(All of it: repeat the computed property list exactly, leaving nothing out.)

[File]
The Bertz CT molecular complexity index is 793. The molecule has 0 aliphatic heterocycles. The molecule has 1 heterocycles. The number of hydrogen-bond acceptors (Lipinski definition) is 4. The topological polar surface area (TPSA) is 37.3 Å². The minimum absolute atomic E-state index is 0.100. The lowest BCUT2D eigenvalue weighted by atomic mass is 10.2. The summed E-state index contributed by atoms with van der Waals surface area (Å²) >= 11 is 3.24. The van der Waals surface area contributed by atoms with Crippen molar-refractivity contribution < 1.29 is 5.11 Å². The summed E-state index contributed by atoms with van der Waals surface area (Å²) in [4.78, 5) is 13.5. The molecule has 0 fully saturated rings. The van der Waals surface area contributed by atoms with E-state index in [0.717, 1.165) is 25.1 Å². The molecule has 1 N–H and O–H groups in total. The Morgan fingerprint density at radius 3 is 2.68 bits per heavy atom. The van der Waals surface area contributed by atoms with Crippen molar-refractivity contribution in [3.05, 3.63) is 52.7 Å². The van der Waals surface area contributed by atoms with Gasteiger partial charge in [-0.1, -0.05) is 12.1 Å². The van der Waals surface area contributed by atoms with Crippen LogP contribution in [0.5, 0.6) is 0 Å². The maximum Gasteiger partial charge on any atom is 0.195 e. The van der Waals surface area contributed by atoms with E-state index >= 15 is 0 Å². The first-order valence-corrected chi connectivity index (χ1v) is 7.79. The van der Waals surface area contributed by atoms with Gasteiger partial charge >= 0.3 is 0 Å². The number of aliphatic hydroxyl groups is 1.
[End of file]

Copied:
The Bertz CT molecular complexity index is 793. The molecule has 0 aliphatic heterocycles. The molecule has 1 heterocycles. The number of hydrogen-bond acceptors (Lipinski definition) is 4. The topological polar surface area (TPSA) is 37.3 Å². The minimum absolute atomic E-state index is 0.100. The lowest BCUT2D eigenvalue weighted by atomic mass is 10.2. The summed E-state index contributed by atoms with van der Waals surface area (Å²) >= 11 is 3.24. The van der Waals surface area contributed by atoms with Crippen molar-refractivity contribution < 1.29 is 5.11 Å². The summed E-state index contributed by atoms with van der Waals surface area (Å²) in [4.78, 5) is 13.5. The molecule has 0 fully saturated rings. The van der Waals surface area contributed by atoms with E-state index in [0.717, 1.165) is 25.1 Å². The molecule has 1 N–H and O–H groups in total. The Morgan fingerprint density at radius 3 is 2.68 bits per heavy atom. The van der Waals surface area contributed by atoms with Crippen molar-refractivity contribution in [3.05, 3.63) is 52.7 Å². The van der Waals surface area contributed by atoms with Gasteiger partial charge in [-0.1, -0.05) is 12.1 Å². The van der Waals surface area contributed by atoms with Crippen LogP contribution in [0.5, 0.6) is 0 Å². The maximum Gasteiger partial charge on any atom is 0.195 e. The van der Waals surface area contributed by atoms with E-state index >= 15 is 0 Å². The first-order valence-corrected chi connectivity index (χ1v) is 7.79. The van der Waals surface area contributed by atoms with Gasteiger partial charge >= 0.3 is 0 Å². The number of aliphatic hydroxyl groups is 1.